“You have made yourself dreadfully hot.”
“I am hot,” the boy confessed. “I gave Piggy the slip at the foot of the hill, and I’ve run every step of the way.”
“Is he here?” Ruth glanced nervously toward a clump of elms around which the path from the entrance-gate curved into view. “But you oughtn’t to call Mr. Silk ‘Piggy,’ you know. It—it’s ungentlemanly.”
“Why, I took the name from you! You said yourself, one day, that he was a pig; and so he is. He has piggy eyes, and he eats too much, and there’s something about the back of his neck you must have noticed.”
“It’s cruel of you, Dicky, to remember and cast up what I said when I knew no better. You know how hard I am learning: in the beginning you helped me to learn.”
“Did I?” mused Dicky. “Then I wish I hadn’t, if you’re going to grow up and treat me like this. Oh, very well,” he added stoutly after a pause, “then I’m learning too, learning to be a sailor; and it’ll be first-rate practice to climb aloft to you, over the verandah. You don’t mind my spitting on my hands? It’s a way they have in the Navy.”
“Dicky, don’t be foolish! Think of Miss Quiney’s roses.” Finding him inexorable, Ruth began to parley. “I don’t want to see Mr. Silk. But if I come down to you, it will not be to play. We’ll creep off to the Well, or somewhere out of hail, and there you must let me read—or perhaps I’ll read aloud to you. Promise?”
“What’re you reading?”
Dicky pulled a face. “Well, the Bible’s English, anyway,” he said resignedly. The sound of a foreign tongue always made him feel pugnacious, and it was ever a question with him how, as a gentleman, to treat a dead language. Death was respectable, but had its own obligations; obligations which Greek and Latin somehow ignored.
The house, known as Sabines, stood high on the slope of the midmost of Boston’s three hills, in five acres of ground well set with elms. Captain Vyell had purchased the site some five years before, and had built himself a retreat away from the traffic that surged about his official residence by the waterside. Of its raucous noises very few— the rattle of a hawser maybe, or a boatswain’s whistle, or the yells of some stentorian pilot—reached to penetrate the belt of elms surrounding the house and its green garth; but the Collector had pierced this woodland with bold vistas through which the eye overlooked Boston harbour with its moving panorama of vessels, the old fort then standing where now stands the Navy Yard, and the broad waters of the Charles sweeping out to the Bay.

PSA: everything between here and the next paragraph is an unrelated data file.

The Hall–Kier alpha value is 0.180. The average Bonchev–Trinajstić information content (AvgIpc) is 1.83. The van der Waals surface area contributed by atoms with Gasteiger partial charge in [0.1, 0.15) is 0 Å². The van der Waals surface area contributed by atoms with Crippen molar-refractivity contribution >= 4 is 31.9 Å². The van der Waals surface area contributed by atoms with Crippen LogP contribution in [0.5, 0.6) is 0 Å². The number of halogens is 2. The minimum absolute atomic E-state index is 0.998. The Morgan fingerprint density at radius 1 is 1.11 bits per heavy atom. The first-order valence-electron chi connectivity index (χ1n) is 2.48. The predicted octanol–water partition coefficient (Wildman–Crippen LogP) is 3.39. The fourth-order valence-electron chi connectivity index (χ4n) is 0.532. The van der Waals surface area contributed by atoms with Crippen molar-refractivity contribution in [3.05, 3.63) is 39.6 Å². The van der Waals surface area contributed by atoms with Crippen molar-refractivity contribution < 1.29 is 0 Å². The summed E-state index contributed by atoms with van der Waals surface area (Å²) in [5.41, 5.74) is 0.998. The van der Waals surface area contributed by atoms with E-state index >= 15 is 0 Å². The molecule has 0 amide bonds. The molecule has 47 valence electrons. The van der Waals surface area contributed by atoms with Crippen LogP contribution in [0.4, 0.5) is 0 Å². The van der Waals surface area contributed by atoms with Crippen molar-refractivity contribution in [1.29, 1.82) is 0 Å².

For eighteen months he, the master of this demesne, had not set foot within its front gate; not once since the day when on a sudden resolution he had installed Ruth Josselin here, under ward of Miss Quiney, to be visited and instructed in theology, the arts, and the sciences, by such teachers as that unparagoned spinster might, with his approval, select. In practice he left it entirely to her, and Miss Quiney’s taste in teachers was of the austerest. What nutriment (one might well have asked) could a young mind extract from the husks of doctrine and of grammar purveyed to Ruth by the Reverend Malachi Hichens, her tutor in the Holy Scriptures and in the languages of Greece and Rome?